In 2008, Mountainfilm in Telluride screened the short documentary Alagados, which tells the story of a charming young Brazilian man named Renato Santos who has enormous potential and a penchant for living on the edge. “Alagados” means "flooded" in Portuguese and is the name of the tough neighborhood where Santos and his family dwelled. The film ends on a hopeful note, but director Sylvia Johnson was clear in her Q&A at Mountainfilm that she was concerned about the future of her main character. Unfortunately, her worries were validated late last week as she relates in the following note:
Friday March 22, 2013, was a day of celebration for the Alagados Project. On the day of her 29th birthday, Joice [one of the Alagados Project scholarship students] received her college degree and celebrated her graduation. It was a major milestone for her, the Project, and the community, and we couldn't be more proud of her.
Sadly, that same night, Renato Santos, the main character in my short film, Alagados, whose story inspired The Alagados Project, was shot in a rival gang shoot out. He died early Saturday morning.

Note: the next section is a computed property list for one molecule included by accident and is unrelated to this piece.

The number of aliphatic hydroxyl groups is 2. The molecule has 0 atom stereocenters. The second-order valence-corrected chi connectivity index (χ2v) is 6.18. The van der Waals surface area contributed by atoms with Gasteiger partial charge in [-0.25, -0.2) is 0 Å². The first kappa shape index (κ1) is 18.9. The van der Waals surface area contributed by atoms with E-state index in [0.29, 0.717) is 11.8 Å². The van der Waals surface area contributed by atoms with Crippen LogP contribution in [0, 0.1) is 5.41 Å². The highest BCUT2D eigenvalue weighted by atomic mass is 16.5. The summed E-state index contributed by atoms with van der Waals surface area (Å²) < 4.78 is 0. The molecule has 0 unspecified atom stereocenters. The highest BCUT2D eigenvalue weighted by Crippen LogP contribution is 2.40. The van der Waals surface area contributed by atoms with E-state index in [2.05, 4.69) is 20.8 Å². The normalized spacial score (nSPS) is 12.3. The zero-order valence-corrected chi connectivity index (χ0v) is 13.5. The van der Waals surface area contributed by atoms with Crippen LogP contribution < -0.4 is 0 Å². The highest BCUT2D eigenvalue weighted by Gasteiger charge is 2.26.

My heart breaks for his family and a community so burdened with injustice. I will always remember Renato as a fighter — smart, strong, quick witted, and really fun. Renato knew what the consequences of his actions could be, and numerous times he tried to change his path, but ultimately he wasn't strong enough to overcome his circumstances. Like many other youth from this community, he is a victim of a vicious cycle, often already implicated on the simple basis of the social context he was born into. This isn't just a Brazilian phenomenon. There is so much work to do yet in this world to drive out racial injustice, social inequality, and real poverty.
The loss of Renato highlights for me the importance of what we do, the significance of what someone like Joice has overcome to get where she is, and how essential equality and opportunity are. While we have been able to help other young people, in the end, we weren't able to do enough for Renato.
Written on a photo that has always hung in my parents' home are the words: “Peace is not an object found by chance, it is the result of equality between men.” For these young people, education is a big step in the direction of greater equality.
Thank you to all of you for the part you've played in making an impact in the Alagados community. I encourage you all to seek out ways to promote equality in each of your communities.
In search of peace,